15
Nick Macleod
7
/10
a strong defensive performance where he always made his one on one tackles. It seems that he held back instead of joining the play at first receiver and this could be because of Rhys Willaims being back in the team. He still needs to join the line more often if full back is to be his future and he definitely needs to work on his goal kicking.
14
Chris Czekaj
6
/10
a positive debut in which he would have learned that professional rugby is much more physical than anything else he has played. With the ball in hand he looked able to beat the first man but just needs a little more confidence and strength work over the summer.
13
Gethin Rhys Williams
6
/10
seemed to be blowing quite hard for much of the game as he looked rusty from the lack of recent rugby. He stood up to Maggs on the couple of occasions that the head on tackle was needed but Williams lacked his spark and turn of pace.
12
Tom Shanklin
8
/10
was pretty good in attack when he was on the pitch, if not quite so hot in defence. He took his try very well and looked excellent with the ball, but one tackle and a twisted knee meant that he left the field just before half time.
11
Craig Morgan
6
/10
another subdued performance that was only really characterized by his big left boot. He straightened the line well for Shanklin’s try and this was a hint of what he can do. Let’s hope that the summer brings him some confidence.
10
Nicky Robinson
4
/10
perhaps it is another game under his belt but he doesn’t seem to have even 50% of the speed of thought or deed needed for this level of game. His line kicking was woeful and his trademark passing game seems to have disappeared too. Plus, of course, he tackled like a speed bump.
9
Ryan Powell
1
/10
thinks he is George Gregan, but plays like George from Rainbow. He is so slow to most of the breakdowns that Martyn Williams was all too often moving the ball away. Even when he does arrive on time he then has to look around, have a think and the whole movement is lost. Powell is dreadful at the moment, like Robert Jones at his worse during the rebel season. Roll on Mike Phillips.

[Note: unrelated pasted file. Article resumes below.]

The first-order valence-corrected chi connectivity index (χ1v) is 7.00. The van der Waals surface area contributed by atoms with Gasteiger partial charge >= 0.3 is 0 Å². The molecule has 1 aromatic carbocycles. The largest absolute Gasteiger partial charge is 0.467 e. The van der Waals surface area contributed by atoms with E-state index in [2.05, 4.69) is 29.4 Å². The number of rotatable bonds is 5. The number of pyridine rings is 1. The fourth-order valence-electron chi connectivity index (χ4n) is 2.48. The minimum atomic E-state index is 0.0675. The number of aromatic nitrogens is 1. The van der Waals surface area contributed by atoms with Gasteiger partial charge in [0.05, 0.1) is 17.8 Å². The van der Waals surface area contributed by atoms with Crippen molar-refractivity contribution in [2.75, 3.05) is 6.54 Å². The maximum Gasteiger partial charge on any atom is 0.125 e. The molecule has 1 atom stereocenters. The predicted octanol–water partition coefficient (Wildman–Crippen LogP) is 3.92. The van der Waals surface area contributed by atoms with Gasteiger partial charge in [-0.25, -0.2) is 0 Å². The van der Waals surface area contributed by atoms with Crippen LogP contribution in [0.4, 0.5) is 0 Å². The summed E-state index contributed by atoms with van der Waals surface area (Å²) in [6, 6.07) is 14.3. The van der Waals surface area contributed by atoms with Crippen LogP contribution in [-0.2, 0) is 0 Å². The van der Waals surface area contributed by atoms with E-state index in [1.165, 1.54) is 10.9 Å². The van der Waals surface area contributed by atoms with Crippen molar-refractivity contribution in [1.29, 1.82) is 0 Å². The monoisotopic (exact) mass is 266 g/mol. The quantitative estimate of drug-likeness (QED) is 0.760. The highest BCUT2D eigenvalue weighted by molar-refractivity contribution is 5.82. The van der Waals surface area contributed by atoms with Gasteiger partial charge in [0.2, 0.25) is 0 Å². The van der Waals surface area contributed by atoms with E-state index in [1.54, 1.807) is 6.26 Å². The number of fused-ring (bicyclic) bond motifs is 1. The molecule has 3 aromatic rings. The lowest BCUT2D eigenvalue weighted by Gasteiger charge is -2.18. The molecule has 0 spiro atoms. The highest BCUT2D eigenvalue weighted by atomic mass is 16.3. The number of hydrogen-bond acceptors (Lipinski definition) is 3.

8
Kort Schubert
3
/10
his season has ebbed away into being something of a non-entity in the back row. He cannot keep up with MW or RST, but adds little in strength terms either.
7
Martyn Williams
9
/10
hilariously outstanding despite being the best lineout option, scrum half and openside on the pitch. His work rate is fantastic, but it is the way that he is usually in the right place at the right time that shows his class. Running the ball from his own line, kicking clearance kicks from his 22 and supporting the ball brilliantly.
6
Robin Sowden-Taylor
8
/10
another excellent spoiling performance of winning the ball on the floor. He is much more the traditional openside than is MW, so if the two of them can operate a partnership like Waugh and Smith then all the better for us! Started brilliantly (even outshining his fellow flanker) but faded in the final quarter.
5
Robert Sidoli
6
/10
not quite as conspicuous with the ball in hand as he has been in the red jersey recently, but his commitment in defence was pretty sound. Not overly used in the lineout but held his own for much of the game.
4
Craig Quinnell
7
/10
took his try (with a little help from his friends) very well and was keen to do much of the physical work that some of his team were skirting from. Quite obviously he hasn’t had a letter from Sir Clive Woodward so he didn’t fall off tackles!
3
Gethin Jenkins
4
/10
Pretty weak in much of the game as he was clearly playing within himself, probably because of the shoulder injury and probably because he didn’t want to get injured before the Lions tour. This is the last we will see of Jenkins before Christmas.
2
Gareth Williams
3
/10
The reverse of his normal game as he seemed to be fairly accurate in the line out but completely dreadful in the loose. He spent the whole game trying to force passes, or kicking the ball away up the touch line rather than just taking the tackle and setting up the play. Why? He lost so much possession for Cardiff just through sheer stupidity.
1
John Yapp
4
/10
poor in the tackle for much of the game as he went too high and let players brush off him. He wasn’t so conspicuous in the loose with ball in hand either so let’s hope that he hasn’t led the “Magnificent Seven” marketing get to his head!